Created in the late 1980s by legendary English mixologist Dick Bradsell, The Bramble uses a blackberry liqueur called Crème de Mûre to bring a sweet berry flavoring to what is basically a gin sour.
A key ingredient here is the crushed ice, which cannot be substituted with cubes for the reason that as the ice melts, the flavor of the drink slowly morphs. I noticed that the citrus of the lemon juice was slowly overcome by the wonderful full flavor of the berry liqueur, prompting me to hold off on my next sip longer and longer to let the ice have its way with the glass. The Bramble is another great summer cocktail you won’t mind serving to your grandmother. It’s light on its feet and will keep you light on yours as well.
- 2 ounces gin
- 1 ounce fresh lemon juice
- 1/2 ounce simple syrup
- 1/2 ounce Crème de Mûre.
In a cocktail shaker filled with ice, shake together the first three ingredients and strain into a rocks glass filled with crushed ice, piled high. Drizzle crème de mûre over the top and garnish with a slice of lemon, two blackberries and a short straw.
Despite the seemingly simple ingredient roster, I have had something of a hard time assembling this drink properly. First and foremost, you may notice in the photos that I am currently out of short straws. I’m sure you’ll let that one slide, and for that, I thank you.
Secondly, Crème de Mûre is not as easy to find as you might think. The employees at my local BevMo had never heard of it, didn’t know they carried it, and once their computers told them it was in stock, didn’t know where to find it. In case you have the problem, direct them to the brandy section, which is where my bottle was found. I would expect it to be with the other flavored fruity liqueurs, but it was not the case. So if you can’t find it in one, look for it in the other. It’s definitely worth the effort. It tastes, as you might guess, something like blackberry pancake syrup and a few drops of it have already found their way into my vodka martini (I’m not slowly going Sex and the City here. I’m just trying things out.)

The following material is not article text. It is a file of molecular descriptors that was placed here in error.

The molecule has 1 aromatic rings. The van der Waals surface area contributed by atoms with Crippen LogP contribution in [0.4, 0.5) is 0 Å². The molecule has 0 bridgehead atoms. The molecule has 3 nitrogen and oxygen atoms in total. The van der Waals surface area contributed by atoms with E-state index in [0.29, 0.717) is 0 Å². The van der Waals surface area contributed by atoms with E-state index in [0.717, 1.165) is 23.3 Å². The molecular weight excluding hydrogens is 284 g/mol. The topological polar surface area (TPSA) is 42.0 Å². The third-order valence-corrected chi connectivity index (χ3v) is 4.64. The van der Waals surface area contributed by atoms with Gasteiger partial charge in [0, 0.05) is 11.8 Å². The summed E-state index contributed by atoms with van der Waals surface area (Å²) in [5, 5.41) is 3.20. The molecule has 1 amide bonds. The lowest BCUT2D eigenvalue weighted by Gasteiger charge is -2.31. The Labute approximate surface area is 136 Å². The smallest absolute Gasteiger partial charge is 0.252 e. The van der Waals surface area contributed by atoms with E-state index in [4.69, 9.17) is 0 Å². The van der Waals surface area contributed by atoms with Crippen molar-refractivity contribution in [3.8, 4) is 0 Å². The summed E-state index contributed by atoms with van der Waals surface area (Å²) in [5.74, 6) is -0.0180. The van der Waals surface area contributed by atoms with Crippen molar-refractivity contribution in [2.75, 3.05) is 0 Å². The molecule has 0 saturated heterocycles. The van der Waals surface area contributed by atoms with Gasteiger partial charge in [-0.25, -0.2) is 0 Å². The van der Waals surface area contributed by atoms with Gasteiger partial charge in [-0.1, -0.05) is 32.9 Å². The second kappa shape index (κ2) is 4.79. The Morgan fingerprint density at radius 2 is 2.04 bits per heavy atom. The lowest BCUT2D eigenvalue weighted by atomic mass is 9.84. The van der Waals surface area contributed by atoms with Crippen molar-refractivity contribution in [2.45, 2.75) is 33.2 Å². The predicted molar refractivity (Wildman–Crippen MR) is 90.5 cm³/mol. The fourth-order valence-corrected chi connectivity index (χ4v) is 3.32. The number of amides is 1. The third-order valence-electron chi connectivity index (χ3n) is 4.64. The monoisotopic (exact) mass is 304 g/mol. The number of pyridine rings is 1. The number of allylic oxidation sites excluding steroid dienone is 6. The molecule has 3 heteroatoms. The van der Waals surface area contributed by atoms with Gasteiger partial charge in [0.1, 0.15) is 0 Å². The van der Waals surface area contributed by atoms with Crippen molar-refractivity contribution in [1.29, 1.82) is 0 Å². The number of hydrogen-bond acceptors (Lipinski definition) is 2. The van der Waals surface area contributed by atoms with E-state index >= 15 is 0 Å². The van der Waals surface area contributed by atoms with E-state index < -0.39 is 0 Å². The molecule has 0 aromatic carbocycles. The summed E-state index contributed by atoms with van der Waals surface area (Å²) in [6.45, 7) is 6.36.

Thirdly was the question of buying simple syrup or simply making it at home. I do enough homemade, so I decided to pop for the $12 bottle. But if you do want to make it, simply stir together equal measures of hot water and sugar, cool to room temperature and keep in your fridge until ready to use.
Fourth is crushed ice. If you have heard that the best way to crush ice cubes is by wrapping them up in a clean dish towel and whacking the hell out of them with a pan or a heavy spoon, you’re being misled. EIGHTY-SIX THE DISH TOWEL. You’ll find that so much of what is cracked sticks uncomfortably and tenaciously to the fabric. Better to pack your cubes in a plastic ziploc bag, crush, use what you need and zip up the rest to keep handy for Bramble #2.
Next, there are debates about the drink-making procedure. Many instruct to add all the ingredients, and pour the Crème de Mûre over the top, creating a beautiful lava lamp cocktail as the crème descends to the bottom of the glass. The argument against that procedure is that the Crème de Mûre doesn’t mix with the drink.
There are two solutions:
The first is to simply float the crème over the top of the drink (for instructions on that, hit up my post on The Harvey Wallbanger). Your second option is to simply mix all the ingredients in a shaker.
Finally, there is also disagreement over the appropriate fruit to garnish this drink, but since you can substitute your favorite flavored liqueur for the blackberry, you really should go ahead and garnish any way you please. As long as you have crushed ice awaiting in the glass and follow the portions outlined above, you’re sure to enjoy The Bramble.